Paul’s familiar command to “be imitators of me, as I am of Christ” (1 Corinthians 11:1) comes, surprisingly enough, in the context of food (see 1 Corinthians 8–10, especially 8:7–13 and 10:14–33). And the Gospels tell us why: in Jesus, we find appetite redeemed.
“The Son of Man came eating and drinking,” Jesus says of himself (Matthew 11:19) — and he wasn’t exaggerating. Have you ever noticed just how often the Gospels mention food? Jesus’s first miracle multiplied wine (John 2:1–11); two of his most famous multiplied bread (Matthew 14:13–21; 15:32–39). He regularly dined as a guest at others’ homes, whether with tax collectors or Pharisees (Mark 2:13–17; Luke 14:1). He told parables about seeds and leaven, feasts and fattened calves (Matthew 13:1–9, 33; Luke 14:7–11; 15:11–32). When he met his disciples after his resurrection, he asked, “Have you anything here to eat?” (Luke 24:41) — another time, he took the initiative and cooked them breakfast himself (John 21:12). No wonder he thought it good for us to remember him over a meal (Matthew 26:26–29).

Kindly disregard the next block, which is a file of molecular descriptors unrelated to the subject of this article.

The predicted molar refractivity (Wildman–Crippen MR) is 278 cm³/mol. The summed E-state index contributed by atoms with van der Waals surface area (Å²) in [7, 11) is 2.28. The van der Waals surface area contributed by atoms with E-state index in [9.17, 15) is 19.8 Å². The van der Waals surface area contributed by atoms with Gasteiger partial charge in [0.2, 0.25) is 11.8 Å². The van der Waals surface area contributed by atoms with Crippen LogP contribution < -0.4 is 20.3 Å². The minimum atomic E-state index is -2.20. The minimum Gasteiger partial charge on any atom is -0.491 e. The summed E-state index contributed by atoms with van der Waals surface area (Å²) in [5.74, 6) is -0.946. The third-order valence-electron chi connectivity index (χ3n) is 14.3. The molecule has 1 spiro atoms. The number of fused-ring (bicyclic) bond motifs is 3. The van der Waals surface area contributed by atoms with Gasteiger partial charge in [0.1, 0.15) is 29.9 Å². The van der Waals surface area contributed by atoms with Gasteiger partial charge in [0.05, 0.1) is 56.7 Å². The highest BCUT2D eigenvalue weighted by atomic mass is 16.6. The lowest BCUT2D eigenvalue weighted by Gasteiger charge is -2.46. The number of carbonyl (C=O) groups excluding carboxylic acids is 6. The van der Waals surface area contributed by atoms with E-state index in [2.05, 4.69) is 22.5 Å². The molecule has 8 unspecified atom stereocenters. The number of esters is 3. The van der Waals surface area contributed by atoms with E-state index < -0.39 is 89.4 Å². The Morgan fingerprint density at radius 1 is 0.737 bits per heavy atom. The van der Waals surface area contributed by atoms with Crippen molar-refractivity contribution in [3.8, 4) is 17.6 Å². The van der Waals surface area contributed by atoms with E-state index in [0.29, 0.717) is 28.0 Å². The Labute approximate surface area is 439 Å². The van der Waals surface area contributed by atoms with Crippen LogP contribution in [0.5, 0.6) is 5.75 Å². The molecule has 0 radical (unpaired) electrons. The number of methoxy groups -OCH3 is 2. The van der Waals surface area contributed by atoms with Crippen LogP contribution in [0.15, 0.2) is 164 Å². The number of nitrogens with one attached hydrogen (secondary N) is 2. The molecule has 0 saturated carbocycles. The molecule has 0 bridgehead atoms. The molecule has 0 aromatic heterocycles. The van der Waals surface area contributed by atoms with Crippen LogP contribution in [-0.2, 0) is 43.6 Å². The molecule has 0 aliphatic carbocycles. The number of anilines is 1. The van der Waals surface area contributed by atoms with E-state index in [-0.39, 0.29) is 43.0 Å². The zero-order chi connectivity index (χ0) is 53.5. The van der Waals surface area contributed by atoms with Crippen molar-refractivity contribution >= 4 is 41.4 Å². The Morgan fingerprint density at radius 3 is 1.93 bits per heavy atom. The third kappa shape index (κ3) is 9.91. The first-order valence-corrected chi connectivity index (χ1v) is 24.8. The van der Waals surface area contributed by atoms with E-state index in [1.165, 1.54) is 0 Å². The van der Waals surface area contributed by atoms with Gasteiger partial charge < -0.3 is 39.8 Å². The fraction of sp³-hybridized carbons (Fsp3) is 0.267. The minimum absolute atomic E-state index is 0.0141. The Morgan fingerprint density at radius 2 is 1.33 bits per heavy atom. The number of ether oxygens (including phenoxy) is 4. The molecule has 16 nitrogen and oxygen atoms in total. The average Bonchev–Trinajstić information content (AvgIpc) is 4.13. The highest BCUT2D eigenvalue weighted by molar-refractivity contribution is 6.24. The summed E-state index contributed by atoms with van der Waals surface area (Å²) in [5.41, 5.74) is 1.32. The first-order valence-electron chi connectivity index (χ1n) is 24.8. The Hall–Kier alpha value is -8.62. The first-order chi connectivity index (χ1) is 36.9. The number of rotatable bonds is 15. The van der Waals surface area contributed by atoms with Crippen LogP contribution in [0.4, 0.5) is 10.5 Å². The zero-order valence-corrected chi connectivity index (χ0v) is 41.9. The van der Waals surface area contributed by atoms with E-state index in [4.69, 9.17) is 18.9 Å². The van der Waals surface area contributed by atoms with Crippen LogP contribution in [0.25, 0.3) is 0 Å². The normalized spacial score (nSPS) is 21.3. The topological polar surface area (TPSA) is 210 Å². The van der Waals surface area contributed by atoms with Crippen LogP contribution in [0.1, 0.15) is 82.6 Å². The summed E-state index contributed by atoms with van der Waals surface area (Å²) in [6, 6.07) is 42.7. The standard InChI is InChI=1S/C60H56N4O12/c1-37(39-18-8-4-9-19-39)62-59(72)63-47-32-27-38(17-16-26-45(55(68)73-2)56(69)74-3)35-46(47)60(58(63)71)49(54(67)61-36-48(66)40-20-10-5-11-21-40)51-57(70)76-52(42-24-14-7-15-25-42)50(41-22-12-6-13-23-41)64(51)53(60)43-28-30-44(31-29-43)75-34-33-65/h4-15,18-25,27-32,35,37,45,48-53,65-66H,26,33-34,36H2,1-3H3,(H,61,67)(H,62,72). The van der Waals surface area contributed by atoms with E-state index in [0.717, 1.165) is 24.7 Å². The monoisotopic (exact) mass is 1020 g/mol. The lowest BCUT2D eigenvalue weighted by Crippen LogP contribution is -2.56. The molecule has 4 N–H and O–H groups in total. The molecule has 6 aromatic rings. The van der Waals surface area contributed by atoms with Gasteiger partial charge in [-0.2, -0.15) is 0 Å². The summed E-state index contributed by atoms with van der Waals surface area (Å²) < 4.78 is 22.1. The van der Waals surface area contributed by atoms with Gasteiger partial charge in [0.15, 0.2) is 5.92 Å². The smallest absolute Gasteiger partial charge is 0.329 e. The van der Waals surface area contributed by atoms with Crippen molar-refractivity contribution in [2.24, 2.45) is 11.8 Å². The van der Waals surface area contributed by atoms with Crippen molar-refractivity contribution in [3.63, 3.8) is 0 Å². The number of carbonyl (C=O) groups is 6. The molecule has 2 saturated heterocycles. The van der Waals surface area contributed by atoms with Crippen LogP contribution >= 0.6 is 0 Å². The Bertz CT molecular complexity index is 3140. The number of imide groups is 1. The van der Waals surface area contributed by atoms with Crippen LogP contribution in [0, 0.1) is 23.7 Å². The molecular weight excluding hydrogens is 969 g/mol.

And yet, for all of his freedom with food, he was no glutton or drunkard. Jesus could feast, but he could also fast — even for forty days and forty nights when necessary (Matthew 4:2). At meals, you never get the sense that he was preoccupied with his plate; rather, God and neighbor were his constant concern (Mark 2:13–17; Luke 7:36–50). And so, when the tempter found him in his weakness, and suggested he make bread to break his fast, our second Adam gave a resolute no (Matthew 4:3–4).
Here is a man who knows how to ride a stallion. While some indulged, and others denied, our Lord Jesus directed his appetite.
Meeting Eden’s Maker
If we are going to imitate Jesus in his eating, we will need more than the right food rules. Adam and Eve did not fall, you’ll remember, for lack of a diet.